We work with an independent panel of BlueCross network physicians and pharmacists, the Pharmacy and Therapeutics Committee, to develop and maintain our drug lists and policies. Clinical decisions are based on drugs’ efficacy, safety and value, with the goal of providing the greatest clinical effectiveness for the lowest cost.
The particular brand-name drugs affected by this update are usually launched a couple of years after a new brand-name drug is introduced. “Structurally, they are very similar to drugs already on the market,” said Joshua Arrington, who is pharmacy sales director for BlueCross as well as a licensed pharmacist.
The newer versions aim to capture their own share of the market as manufacturers promote them as providing additional value. But because they are so similar to the original drugs, they offer no clinical benefit to patients — and after initial discounts wear off, they don’t offer additional cost savings, either.
The new Update Bulletin from our Pharmacy Management department includes an A-to-Z (Aczone to Zofran) list of drugs that will be excluded as of July 1, as well as alternative medications that are covered. Arrington mentioned some examples of the savings involved:
- Doryx averages $1,000 per prescription. Its generic alternative doxycycline is $18.
- Amrix averages $1,000 per prescription. Its generic alternative cyclobenzaprine is $10.
- Gralise averages $660 per prescription. Its generic alternative gabapentin is $15.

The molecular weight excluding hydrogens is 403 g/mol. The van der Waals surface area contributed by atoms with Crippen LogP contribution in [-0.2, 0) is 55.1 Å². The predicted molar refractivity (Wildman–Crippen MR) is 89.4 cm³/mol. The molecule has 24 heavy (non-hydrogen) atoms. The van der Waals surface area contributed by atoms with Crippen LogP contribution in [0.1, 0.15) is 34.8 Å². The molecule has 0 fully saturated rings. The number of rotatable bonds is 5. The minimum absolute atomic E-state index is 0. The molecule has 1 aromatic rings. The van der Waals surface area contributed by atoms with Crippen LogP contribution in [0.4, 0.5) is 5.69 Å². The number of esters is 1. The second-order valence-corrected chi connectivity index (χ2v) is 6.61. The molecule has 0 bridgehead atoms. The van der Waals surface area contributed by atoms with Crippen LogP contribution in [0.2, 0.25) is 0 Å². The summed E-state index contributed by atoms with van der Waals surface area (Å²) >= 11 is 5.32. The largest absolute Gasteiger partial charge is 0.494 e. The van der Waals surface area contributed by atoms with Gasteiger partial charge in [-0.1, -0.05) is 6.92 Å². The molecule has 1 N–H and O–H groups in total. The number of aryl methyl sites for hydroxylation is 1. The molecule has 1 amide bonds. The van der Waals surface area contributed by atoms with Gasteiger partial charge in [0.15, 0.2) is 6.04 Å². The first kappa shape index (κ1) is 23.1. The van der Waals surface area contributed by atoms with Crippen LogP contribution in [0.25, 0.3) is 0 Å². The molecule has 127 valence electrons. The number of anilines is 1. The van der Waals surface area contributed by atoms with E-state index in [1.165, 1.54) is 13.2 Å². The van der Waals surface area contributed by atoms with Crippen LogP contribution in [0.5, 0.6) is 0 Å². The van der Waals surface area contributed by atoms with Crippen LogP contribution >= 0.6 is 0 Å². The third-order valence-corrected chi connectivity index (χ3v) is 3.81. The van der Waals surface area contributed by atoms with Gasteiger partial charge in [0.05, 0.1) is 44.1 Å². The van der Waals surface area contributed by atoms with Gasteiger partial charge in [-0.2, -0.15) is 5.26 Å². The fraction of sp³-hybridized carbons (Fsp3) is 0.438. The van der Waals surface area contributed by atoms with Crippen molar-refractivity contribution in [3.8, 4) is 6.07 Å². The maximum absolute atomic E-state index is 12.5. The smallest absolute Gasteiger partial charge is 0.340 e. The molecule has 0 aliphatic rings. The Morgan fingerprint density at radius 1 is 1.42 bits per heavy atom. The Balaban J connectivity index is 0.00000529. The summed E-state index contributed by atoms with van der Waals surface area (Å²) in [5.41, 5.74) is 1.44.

Please note that the Pharmacy Management bulletin also includes other drug formulary updates that have taken effect or will take effect soon. They apply to specialty drugs, topical corticosteroids, and some requirements for prior authorization, step therapy and quantity limits.
Will Congress vote away pre-existing exclusions?
- Monday, 18 June 2018 05:57
From AP 6/14/18, click here for full story
The media has grasped onto recent Trump administration statements as being aimed at pre-existing conditions. “At issue is Attorney General Jeff Sessions’ recent decision that the Justice Department will no longer defend key parts of the Obama-era Affordable Care Act in court. That includes the law’s unpopular requirement to carry health insurance, but also widely supported provisions that protect people with pre-existing medical conditions and limit what insurers can charge older, sicker customers.”
The truth here is that it is unlikely that anyone would want to go back to being stuck in a job because of medical coverage. The truth here is that the law has many interlocking parts, so allowing one piece to be abolished may have other consequences (Kind of lick all decisions we make as humans!).
It appears that the administration is refusing to defend parts of the law related to mandated employer coverages. While large employers would have no problem, it could affect employers with less than 50 employees IF such a change was ever made. IF such a change was made – the courts threw out a section that affected it, it would be a simple thing for Congress to fix it. Based on track record on other simple issues, however, this writer IMHO doubts they could get over their partisan paralysis and get much of anything done.